5. Lady with a Fan by Gustav Klimt

final painting: Gustav Klimt, Dame mit Fächer (Lady with a Fan), 1917-1918, private collection. Photograph by Markus Guschelbauer via Belvedere.

Gustav Klimt, Dame mit Fächer (Lady with a Fan), 1917-1918, private collection. Photograph by Markus Guschelbauer via Belvedere.

Gustav Klimt’s final masterpiece was a portrait that, just this year, has become the most expensive piece of art to ever sell at a European auction. Dame mit Fächer (Lady with a Fan) was discovered on Klimt’s easel in his studio after his death in 1918, though he started it in 1917. An adherent of Art Nouveau, member of the Vienna Secession movement, and ultimate Symbolist painter, Klimt filled the flattened background (inspired by Japanese ukiyo-e woodblock prints) surrounding the unknown woman with Chinese symbols – the flying phoenix and lotus blossoms – beautifully fusing his East Asian influences. The woman’s pale skin is revealed down to her bosom with the silk patterned robe sliding off her left shoulder – a sensuous detail enhancing, along with the colors, the seductiveness of the painting. 

6. La Gerbe (The Sheaf) by Henri Matisse

final painting: Henri Matisse, La Gerbe (The Sheaf), 1953, Hammer Museum, University of California, Los Angeles, CA, USA.

Henri Matisse, La Gerbe (The Sheaf), 1953, Hammer Museum, University of California, Los Angeles, CA, USA.

After being diagnosed with cancer and losing his ability to walk, paint, and sculpt, Matisse kept his artistic expression alive through decoupage or paper cut-out collages. Assistants helped him pre-paint these cut-outs with gouache and arrange them into colorful compositions. This final work was formed through ceramic tile and embedded in plaster – an outstanding end for an artist of lively color.

7. Two Comedians by Edward Hopper

final painting: Edward Hopper, Two Comedians, 1965, private collection. Sotheby’s.

Edward Hopper, Two Comedians, 1965, private collection. Sotheby’s.

Edward Hopper’s final piece, two years before his death, is a fitting last piece. The painting represents Hopper and his wife Josephine as two comedians. With the couple in their eighties and their real-life love story soon to be given over to death, Hopper places the two figures alone on a stage with a dark background and a lush green stage left. We don’t see the audience; if there is one, they hold hands as they perform. The title refers to them as comedians. Therefore, their routine suggests that, since comedy isn’t always taken seriously as a sophisticated method of expression, it isn’t meant to be memorable; Hopper also believed this about his art. However, the realist painter was wrong. The painting of these figures and the people they represent have long endured as essential to the history of Modernist art.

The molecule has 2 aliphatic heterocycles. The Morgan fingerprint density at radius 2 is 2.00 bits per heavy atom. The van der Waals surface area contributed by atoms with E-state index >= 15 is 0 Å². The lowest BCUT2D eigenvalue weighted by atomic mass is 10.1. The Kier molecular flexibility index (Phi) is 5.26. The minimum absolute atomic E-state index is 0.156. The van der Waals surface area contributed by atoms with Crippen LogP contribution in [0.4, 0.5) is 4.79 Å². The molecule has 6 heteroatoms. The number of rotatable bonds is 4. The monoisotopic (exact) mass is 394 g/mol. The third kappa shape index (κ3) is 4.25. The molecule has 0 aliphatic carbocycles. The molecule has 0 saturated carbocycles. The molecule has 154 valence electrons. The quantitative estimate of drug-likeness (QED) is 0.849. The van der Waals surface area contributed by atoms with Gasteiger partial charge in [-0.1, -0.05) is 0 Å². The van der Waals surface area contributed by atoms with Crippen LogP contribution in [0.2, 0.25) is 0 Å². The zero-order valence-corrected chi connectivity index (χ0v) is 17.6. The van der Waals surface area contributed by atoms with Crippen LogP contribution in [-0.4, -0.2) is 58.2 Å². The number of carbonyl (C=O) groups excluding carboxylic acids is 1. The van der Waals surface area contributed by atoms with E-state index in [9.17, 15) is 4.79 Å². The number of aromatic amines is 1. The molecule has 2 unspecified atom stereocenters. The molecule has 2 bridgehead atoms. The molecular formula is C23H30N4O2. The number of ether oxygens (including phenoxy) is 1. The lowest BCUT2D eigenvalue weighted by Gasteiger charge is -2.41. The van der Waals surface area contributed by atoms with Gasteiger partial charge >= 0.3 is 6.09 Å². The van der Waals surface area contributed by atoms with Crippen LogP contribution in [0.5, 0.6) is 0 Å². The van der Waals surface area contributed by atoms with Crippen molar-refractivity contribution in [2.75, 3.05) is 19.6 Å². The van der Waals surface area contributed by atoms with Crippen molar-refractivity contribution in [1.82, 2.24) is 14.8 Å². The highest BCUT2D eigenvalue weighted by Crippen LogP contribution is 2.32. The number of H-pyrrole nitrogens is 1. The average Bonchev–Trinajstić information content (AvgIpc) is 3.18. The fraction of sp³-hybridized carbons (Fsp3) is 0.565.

Get your daily dose of art

Click and follow us on Google News to stay updated all the time

Recommended

Painting

Maiden or Boy? Androgyny and Misogyny in Symbolist Art

As the 19th century barreled towards the 20th, a profound reevaluation of established gender roles manifested in the confluence of burgeoning...

Martha Teverson 8 February 2024

Painting

Divine Inspiration: Angels in Art

Angels have been a source of artistic inspiration throughout history. Whether adorned with wings and halos or not, the varied appearances of angels...

Jenna Burns 26 December 2023

Painting

5 Painters from Faroe Islands You Should Know

In the middle of the North Atlantic lie 18 islands most people have never heard of. They are called Faroe, which loosely translates to sheep islands.

Theresa Kohlbeck Jakobsen 1 January 2024

Painting

The Freelands Painting Prize and Emerging Artist Chloe Culley

The Freelands Painting Prize celebrates outstanding painting from art schools and universities across the UK. Each year, they invite every higher...

Isla Phillips-Ewen 9 November 2023